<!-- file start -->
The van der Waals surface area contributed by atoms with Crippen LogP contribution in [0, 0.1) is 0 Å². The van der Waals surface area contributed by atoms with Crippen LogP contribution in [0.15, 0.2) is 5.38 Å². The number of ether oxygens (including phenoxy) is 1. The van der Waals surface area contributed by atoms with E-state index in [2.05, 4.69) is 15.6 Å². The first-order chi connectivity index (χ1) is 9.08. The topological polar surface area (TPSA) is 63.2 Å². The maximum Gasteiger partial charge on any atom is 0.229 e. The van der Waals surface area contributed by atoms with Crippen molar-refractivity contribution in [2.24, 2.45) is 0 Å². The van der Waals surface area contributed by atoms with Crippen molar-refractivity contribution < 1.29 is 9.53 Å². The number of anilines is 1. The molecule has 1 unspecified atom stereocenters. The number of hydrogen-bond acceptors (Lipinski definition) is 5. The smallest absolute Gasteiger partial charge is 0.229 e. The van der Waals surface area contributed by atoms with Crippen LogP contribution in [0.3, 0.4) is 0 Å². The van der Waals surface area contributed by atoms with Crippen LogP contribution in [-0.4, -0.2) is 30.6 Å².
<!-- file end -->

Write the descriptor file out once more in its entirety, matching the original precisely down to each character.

The van der Waals surface area contributed by atoms with Crippen LogP contribution in [0, 0.1) is 0 Å². The van der Waals surface area contributed by atoms with Crippen LogP contribution in [0.15, 0.2) is 5.38 Å². The number of ether oxygens (including phenoxy) is 1. The van der Waals surface area contributed by atoms with E-state index in [2.05, 4.69) is 15.6 Å². The first-order chi connectivity index (χ1) is 9.08. The topological polar surface area (TPSA) is 63.2 Å². The maximum Gasteiger partial charge on any atom is 0.229 e. The van der Waals surface area contributed by atoms with Crippen molar-refractivity contribution in [2.24, 2.45) is 0 Å². The van der Waals surface area contributed by atoms with Crippen molar-refractivity contribution < 1.29 is 9.53 Å². The number of anilines is 1. The molecule has 1 unspecified atom stereocenters. The number of hydrogen-bond acceptors (Lipinski definition) is 5. The smallest absolute Gasteiger partial charge is 0.229 e. The van der Waals surface area contributed by atoms with Crippen LogP contribution in [0.3, 0.4) is 0 Å². The van der Waals surface area contributed by atoms with Crippen LogP contribution in [-0.4, -0.2) is 30.6 Å².